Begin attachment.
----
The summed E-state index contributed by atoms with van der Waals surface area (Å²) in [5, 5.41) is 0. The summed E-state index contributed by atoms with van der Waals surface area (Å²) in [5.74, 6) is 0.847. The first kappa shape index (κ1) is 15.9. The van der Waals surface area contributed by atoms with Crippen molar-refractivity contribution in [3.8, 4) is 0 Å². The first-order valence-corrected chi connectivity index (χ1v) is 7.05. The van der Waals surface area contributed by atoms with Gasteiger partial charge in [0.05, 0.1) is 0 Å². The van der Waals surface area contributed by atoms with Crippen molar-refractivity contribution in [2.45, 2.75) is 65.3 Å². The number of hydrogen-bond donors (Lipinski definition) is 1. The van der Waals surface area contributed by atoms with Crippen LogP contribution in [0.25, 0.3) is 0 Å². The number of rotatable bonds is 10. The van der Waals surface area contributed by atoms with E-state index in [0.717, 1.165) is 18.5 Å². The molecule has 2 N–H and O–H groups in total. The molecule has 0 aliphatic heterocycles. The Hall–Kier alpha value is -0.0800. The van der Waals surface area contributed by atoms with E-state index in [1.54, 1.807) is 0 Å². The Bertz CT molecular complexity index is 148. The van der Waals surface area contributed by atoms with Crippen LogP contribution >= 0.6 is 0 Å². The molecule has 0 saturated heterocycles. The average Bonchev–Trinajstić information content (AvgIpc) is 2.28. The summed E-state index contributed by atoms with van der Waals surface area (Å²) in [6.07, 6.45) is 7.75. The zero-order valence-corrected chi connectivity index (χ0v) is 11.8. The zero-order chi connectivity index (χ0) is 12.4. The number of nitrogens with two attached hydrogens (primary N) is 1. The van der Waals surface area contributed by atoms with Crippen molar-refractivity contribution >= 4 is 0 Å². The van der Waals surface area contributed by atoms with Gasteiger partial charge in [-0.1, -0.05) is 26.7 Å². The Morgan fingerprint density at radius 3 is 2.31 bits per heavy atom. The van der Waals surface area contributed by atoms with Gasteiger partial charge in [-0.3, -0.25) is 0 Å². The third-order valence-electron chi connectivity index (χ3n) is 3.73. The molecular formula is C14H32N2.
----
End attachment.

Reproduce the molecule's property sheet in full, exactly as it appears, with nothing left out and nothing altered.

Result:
The summed E-state index contributed by atoms with van der Waals surface area (Å²) in [5, 5.41) is 0. The summed E-state index contributed by atoms with van der Waals surface area (Å²) in [5.74, 6) is 0.847. The first kappa shape index (κ1) is 15.9. The van der Waals surface area contributed by atoms with Crippen molar-refractivity contribution in [3.8, 4) is 0 Å². The first-order valence-corrected chi connectivity index (χ1v) is 7.05. The van der Waals surface area contributed by atoms with Gasteiger partial charge in [0.05, 0.1) is 0 Å². The van der Waals surface area contributed by atoms with Crippen molar-refractivity contribution in [2.45, 2.75) is 65.3 Å². The number of hydrogen-bond donors (Lipinski definition) is 1. The van der Waals surface area contributed by atoms with Crippen LogP contribution in [0.25, 0.3) is 0 Å². The number of rotatable bonds is 10. The van der Waals surface area contributed by atoms with E-state index in [0.717, 1.165) is 18.5 Å². The molecule has 2 N–H and O–H groups in total. The molecule has 0 aliphatic heterocycles. The Hall–Kier alpha value is -0.0800. The van der Waals surface area contributed by atoms with E-state index in [1.54, 1.807) is 0 Å². The Bertz CT molecular complexity index is 148. The van der Waals surface area contributed by atoms with Crippen LogP contribution >= 0.6 is 0 Å². The molecule has 0 saturated heterocycles. The average Bonchev–Trinajstić information content (AvgIpc) is 2.28. The summed E-state index contributed by atoms with van der Waals surface area (Å²) in [6.07, 6.45) is 7.75. The zero-order valence-corrected chi connectivity index (χ0v) is 11.8. The zero-order chi connectivity index (χ0) is 12.4. The number of nitrogens with two attached hydrogens (primary N) is 1. The van der Waals surface area contributed by atoms with Crippen molar-refractivity contribution >= 4 is 0 Å². The van der Waals surface area contributed by atoms with Gasteiger partial charge in [-0.1, -0.05) is 26.7 Å². The Morgan fingerprint density at radius 3 is 2.31 bits per heavy atom. The van der Waals surface area contributed by atoms with Gasteiger partial charge in [-0.3, -0.25) is 0 Å². The third-order valence-electron chi connectivity index (χ3n) is 3.73. The molecular formula is C14H32N2.